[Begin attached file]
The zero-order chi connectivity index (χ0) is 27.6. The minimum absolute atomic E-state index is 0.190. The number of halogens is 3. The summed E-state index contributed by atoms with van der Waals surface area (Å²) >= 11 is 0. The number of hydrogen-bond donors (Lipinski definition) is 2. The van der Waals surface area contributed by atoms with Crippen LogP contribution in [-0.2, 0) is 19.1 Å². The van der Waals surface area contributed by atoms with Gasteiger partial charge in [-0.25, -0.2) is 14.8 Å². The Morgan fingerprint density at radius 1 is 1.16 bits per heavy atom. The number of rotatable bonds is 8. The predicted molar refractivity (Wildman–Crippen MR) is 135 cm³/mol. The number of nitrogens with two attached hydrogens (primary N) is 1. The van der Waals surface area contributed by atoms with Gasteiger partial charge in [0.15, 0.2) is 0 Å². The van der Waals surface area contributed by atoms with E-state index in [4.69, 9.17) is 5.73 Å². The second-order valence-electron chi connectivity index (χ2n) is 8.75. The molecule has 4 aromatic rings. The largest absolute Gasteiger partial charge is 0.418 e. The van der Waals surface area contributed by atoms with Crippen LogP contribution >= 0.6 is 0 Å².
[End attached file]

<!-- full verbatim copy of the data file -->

The zero-order chi connectivity index (χ0) is 27.6. The minimum absolute atomic E-state index is 0.190. The number of halogens is 3. The summed E-state index contributed by atoms with van der Waals surface area (Å²) >= 11 is 0. The number of hydrogen-bond donors (Lipinski definition) is 2. The van der Waals surface area contributed by atoms with Crippen LogP contribution in [-0.2, 0) is 19.1 Å². The van der Waals surface area contributed by atoms with Gasteiger partial charge in [-0.25, -0.2) is 14.8 Å². The Morgan fingerprint density at radius 1 is 1.16 bits per heavy atom. The number of rotatable bonds is 8. The predicted molar refractivity (Wildman–Crippen MR) is 135 cm³/mol. The number of nitrogens with two attached hydrogens (primary N) is 1. The van der Waals surface area contributed by atoms with Gasteiger partial charge in [0.15, 0.2) is 0 Å². The van der Waals surface area contributed by atoms with E-state index in [4.69, 9.17) is 5.73 Å². The second-order valence-electron chi connectivity index (χ2n) is 8.75. The molecule has 4 aromatic rings. The largest absolute Gasteiger partial charge is 0.418 e. The van der Waals surface area contributed by atoms with Crippen LogP contribution >= 0.6 is 0 Å².